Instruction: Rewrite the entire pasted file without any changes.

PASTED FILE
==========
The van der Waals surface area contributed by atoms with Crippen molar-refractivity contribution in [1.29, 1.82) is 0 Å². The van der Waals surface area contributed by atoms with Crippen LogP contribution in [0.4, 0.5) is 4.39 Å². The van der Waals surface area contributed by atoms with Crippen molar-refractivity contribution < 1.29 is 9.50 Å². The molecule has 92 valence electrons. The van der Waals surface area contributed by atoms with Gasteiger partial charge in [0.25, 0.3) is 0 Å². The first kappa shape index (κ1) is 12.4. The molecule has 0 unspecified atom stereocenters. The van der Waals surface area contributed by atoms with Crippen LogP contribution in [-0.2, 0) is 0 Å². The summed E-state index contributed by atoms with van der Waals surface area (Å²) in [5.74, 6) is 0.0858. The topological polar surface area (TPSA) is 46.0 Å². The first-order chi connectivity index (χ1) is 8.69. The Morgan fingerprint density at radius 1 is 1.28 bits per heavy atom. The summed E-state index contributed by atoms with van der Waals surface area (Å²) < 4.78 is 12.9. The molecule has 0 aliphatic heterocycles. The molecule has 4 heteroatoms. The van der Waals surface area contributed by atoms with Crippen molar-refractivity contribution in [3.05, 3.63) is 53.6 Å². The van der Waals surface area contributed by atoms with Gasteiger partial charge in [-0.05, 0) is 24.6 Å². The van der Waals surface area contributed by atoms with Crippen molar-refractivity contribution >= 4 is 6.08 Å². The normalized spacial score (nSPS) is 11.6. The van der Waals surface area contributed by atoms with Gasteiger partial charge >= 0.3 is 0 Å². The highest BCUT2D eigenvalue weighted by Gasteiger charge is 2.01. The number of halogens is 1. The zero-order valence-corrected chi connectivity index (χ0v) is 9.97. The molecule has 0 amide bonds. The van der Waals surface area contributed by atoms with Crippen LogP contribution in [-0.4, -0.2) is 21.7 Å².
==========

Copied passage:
The van der Waals surface area contributed by atoms with Crippen molar-refractivity contribution in [1.29, 1.82) is 0 Å². The van der Waals surface area contributed by atoms with Crippen LogP contribution in [0.4, 0.5) is 4.39 Å². The van der Waals surface area contributed by atoms with Crippen molar-refractivity contribution < 1.29 is 9.50 Å². The molecule has 92 valence electrons. The van der Waals surface area contributed by atoms with Gasteiger partial charge in [0.25, 0.3) is 0 Å². The first kappa shape index (κ1) is 12.4. The molecule has 0 unspecified atom stereocenters. The van der Waals surface area contributed by atoms with Crippen LogP contribution in [-0.2, 0) is 0 Å². The summed E-state index contributed by atoms with van der Waals surface area (Å²) in [5.74, 6) is 0.0858. The topological polar surface area (TPSA) is 46.0 Å². The first-order chi connectivity index (χ1) is 8.69. The Morgan fingerprint density at radius 1 is 1.28 bits per heavy atom. The summed E-state index contributed by atoms with van der Waals surface area (Å²) < 4.78 is 12.9. The molecule has 0 aliphatic heterocycles. The molecule has 4 heteroatoms. The van der Waals surface area contributed by atoms with Crippen molar-refractivity contribution in [3.05, 3.63) is 53.6 Å². The van der Waals surface area contributed by atoms with Gasteiger partial charge in [-0.05, 0) is 24.6 Å². The van der Waals surface area contributed by atoms with Crippen molar-refractivity contribution >= 4 is 6.08 Å². The normalized spacial score (nSPS) is 11.6. The van der Waals surface area contributed by atoms with Gasteiger partial charge >= 0.3 is 0 Å². The highest BCUT2D eigenvalue weighted by Gasteiger charge is 2.01. The number of halogens is 1. The zero-order valence-corrected chi connectivity index (χ0v) is 9.97. The molecule has 0 amide bonds. The van der Waals surface area contributed by atoms with Crippen LogP contribution in [-0.4, -0.2) is 21.7 Å².